The first death formally tied to a ransomware attack is thought to have taken place in Germany in 2020, after an emergency patient in an ambulance had to be diverted to a hospital 30km away and died in transit. Since then there has been considerable alarm every time a patient care facility is targeted. A recent attack on a Barcelona hospital fortunately does not appear to have resulted in any casualties, but illustrates the extent to which these incidents can back up care and cause serious risks in even “milder” cases.
The hospital had to bring in additional staff from outside sources to handle some 800 urgent care cases that had to be processed manually, and some of these cases had to be unexpectedly transferred to other hospitals in the Barcelona area. 150 non-emergency procedures were also canceled, along with about 3,000 appointments. Normal hospital communications were also disrupted, and three impacted facilities are looking at weeks of time before total recovery.
Barcelona hospital faces long recovery as urgent care operations are slowed
The Barcelona hospital suffered a sophisticated attack on its virtual machines on February 5, one that ended up having an impact on three of its facilities in the city: CAP Casanova, CAP Borrell, and CAP Les Corts, in addition to the main 819-bed Clínic de Barcelona. In total these facilities serve over half a million people in the region.
The ransomware attack was reportedly the work of the RansomHouse group, which uses the WhiteRabbit encryptor and has engaged in numerous attacks since it first went active in May 2022. In addition to the Barcelona hospital the group has hit chip manufacturer AMD, a number of municipalities in Italy, African grocery chain Shoprite, and a Maldivian airline service among others.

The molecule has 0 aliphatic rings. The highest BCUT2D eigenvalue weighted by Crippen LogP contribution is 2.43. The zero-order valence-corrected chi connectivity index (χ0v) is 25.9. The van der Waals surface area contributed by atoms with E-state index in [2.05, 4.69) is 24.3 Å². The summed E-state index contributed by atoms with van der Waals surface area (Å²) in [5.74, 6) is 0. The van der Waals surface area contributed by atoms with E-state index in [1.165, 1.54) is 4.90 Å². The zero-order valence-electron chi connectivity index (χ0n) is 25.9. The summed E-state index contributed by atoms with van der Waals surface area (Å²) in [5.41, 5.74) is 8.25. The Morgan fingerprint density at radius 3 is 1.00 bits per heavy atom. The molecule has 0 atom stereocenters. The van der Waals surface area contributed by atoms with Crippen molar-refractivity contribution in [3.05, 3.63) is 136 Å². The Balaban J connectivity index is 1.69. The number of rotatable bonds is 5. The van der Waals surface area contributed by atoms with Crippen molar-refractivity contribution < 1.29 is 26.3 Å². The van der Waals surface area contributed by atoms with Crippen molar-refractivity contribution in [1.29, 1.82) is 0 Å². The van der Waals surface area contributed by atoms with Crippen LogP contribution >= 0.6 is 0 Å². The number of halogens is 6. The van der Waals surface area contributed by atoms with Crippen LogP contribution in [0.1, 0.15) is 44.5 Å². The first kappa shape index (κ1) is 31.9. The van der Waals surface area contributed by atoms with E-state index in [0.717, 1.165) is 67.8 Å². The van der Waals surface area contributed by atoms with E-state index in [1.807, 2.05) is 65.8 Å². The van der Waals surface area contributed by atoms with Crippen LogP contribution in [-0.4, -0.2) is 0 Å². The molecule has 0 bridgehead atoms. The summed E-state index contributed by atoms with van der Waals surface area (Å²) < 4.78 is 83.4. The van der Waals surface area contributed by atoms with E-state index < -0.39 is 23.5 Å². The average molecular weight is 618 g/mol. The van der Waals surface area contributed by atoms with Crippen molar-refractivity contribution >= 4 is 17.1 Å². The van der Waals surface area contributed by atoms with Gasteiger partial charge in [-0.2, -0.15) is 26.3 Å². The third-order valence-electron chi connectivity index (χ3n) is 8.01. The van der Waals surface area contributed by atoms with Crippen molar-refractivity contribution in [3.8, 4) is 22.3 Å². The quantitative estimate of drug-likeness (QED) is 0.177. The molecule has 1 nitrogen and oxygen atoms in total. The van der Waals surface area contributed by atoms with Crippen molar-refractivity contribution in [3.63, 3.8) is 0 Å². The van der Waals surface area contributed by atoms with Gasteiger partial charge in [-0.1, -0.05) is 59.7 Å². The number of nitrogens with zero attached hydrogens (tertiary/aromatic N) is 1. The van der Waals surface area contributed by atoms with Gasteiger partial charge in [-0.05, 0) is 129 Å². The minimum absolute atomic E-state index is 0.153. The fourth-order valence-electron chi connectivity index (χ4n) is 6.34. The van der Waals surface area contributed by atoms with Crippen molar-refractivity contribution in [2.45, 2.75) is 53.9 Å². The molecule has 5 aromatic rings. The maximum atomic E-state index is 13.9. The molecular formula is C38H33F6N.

As of February 7 the Catalonian government said that it was still investigating to determine the full extent of damage from the ransomware attack. The central SAP data management system was reportedly not impacted, but the attack reportedly caused problems with a broad array of other apps and communications tools. It also appears to have cut off access to digital patient record systems.
The Barcelona hospital said that radiology, dialysis, the outpatient pharmacy and endoscopic tests were functioning normally, but that there may be delays or limitations to other services.
The emergency room, pharmacy and laboratory were confirmed to be negatively impacted by the ransomware attack, and the hospital’s public-facing website was down for some time as well. The hospital’s press department has said that it is not sure how long it will take to restore full function, and that it is operating on an assortment of contingency plans until then.
Hackers have prior experience with ransomware attacks on health care facilities
The Barcelona hospital did not report receiving a ransom demand, and said that it does not intend to pay if it receives one. While ransomware groups sometimes pledge to stay away from health care, RansomHouse has already demonstrated it has no such qualms with a prior November 2022 attack on the Keralty healthcare multinational, which struck locations in Colombia. The group claims to have stolen 3 TB of private data in that ransomware attack, which disrupted some facility operations and public websites for a number of days.